On March 1, 2017, the amendments to the ICC Rules entered into force. Among different changes, maybe the most noticeable ones relate to the introduction of the Expedited Procedure Rules (hereinafter: the Rules), now contained in the new Article 30 of the ICC Rules and the new Appendix VI. The intention behind the enforcement of these Rules lies within the aim to expedite the proceedings where the amount in dispute does not exceed US$2 million, as well as to improve the efficiency of the ICC arbitral proceedings. At the same time, their overall cost should be lowered. Annually, approximately one third of all cases filled with the ICC Court of Arbitration (hereinafter: the Court) concern such “small“ claims.

The Rules automatically apply to arbitration agreements concluded after March 1, 2017. However, the Rules can also be applied to arbitration agreements concluded before this date if the parties choose to opt in.

Alternatively, it is also possible to opt out of the new Rules, even if the dispute is worth less than US$2 million. In addition, the Rules can be applied to disputes worth more than US$2 million, if the parties agree to do so.

The Rules will not be applied if the Court determines that they are inappropriate for the circumstances of a case based on a motion from a party or on its own initiative. The Court can act accordingly at any time during the arbitral proceedings.

Moreover, the Court can appoint a sole arbitrator even if the individual arbitration agreement provides for a three-member tribunal. This rule, however, is not mandatory. If the parties expressly agree to a tribunal consisting of three arbitrators, the Court may deviate from the general rule and not appoint a sole arbitrator.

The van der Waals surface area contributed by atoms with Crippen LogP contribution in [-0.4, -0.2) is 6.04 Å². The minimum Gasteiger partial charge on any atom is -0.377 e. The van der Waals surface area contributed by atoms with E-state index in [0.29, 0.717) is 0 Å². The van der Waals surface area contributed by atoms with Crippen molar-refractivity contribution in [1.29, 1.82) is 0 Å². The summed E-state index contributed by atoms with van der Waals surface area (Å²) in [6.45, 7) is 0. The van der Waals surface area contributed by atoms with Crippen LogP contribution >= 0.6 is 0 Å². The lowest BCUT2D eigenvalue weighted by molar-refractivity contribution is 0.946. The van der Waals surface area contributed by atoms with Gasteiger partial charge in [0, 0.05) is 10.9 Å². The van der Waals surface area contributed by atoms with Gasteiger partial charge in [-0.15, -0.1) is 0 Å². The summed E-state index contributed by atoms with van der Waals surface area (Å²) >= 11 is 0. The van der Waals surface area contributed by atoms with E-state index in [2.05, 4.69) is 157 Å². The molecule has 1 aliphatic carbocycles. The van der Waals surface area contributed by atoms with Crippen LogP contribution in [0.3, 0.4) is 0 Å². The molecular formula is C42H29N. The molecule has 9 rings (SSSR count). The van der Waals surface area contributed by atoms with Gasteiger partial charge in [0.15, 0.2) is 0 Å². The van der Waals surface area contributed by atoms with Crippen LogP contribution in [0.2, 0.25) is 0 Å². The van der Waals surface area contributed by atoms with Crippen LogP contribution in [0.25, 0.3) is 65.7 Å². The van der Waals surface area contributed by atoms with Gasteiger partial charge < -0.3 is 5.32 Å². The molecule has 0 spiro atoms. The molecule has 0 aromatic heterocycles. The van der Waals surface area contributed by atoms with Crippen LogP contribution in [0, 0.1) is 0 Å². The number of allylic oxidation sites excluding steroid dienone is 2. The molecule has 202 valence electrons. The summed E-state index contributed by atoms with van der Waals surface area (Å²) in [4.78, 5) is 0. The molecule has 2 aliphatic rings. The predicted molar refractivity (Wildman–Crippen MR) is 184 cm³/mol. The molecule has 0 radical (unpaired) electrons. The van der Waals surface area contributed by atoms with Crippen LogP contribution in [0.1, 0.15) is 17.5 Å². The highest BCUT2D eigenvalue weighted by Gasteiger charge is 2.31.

Furthermore, the Rules also stipulate that Terms of Reference are excluded from the Expedited Procedure, and the case management conference must be held no later than 15 days after the tribunal receives the file. Therefore, the award must be given within six months of the case management conference, instead of within six months of the Terms of Reference being agreed upon, which is the case in non-expedited proceedings. Extensions are allowed only in certain circumstances.

In addition, in order to provide for greater efficiency, the arbitral tribunal has the discretion to adopt certain procedural measures as it considers appropriate. For example, after consultation with the parties, the arbitral tribunal may decide not to allow requests for document production or to limit the number, length and scope of written submissions and written fact and expert witness evidence.

Also, after consulting with the parties, the dispute may be decided solely based on the documents submitted by the parties, without hearings and examination of witnesses or experts. In case of a hearing, it may be conducted by videoconference, telephone or similar means of communication.

The fees, in comparison to non-expedited cases, are expected to be reduced, since they will be calculated on a new scale.

This article, authored by Tamara Momirov of Bojović & Partners, can be found on the following link.

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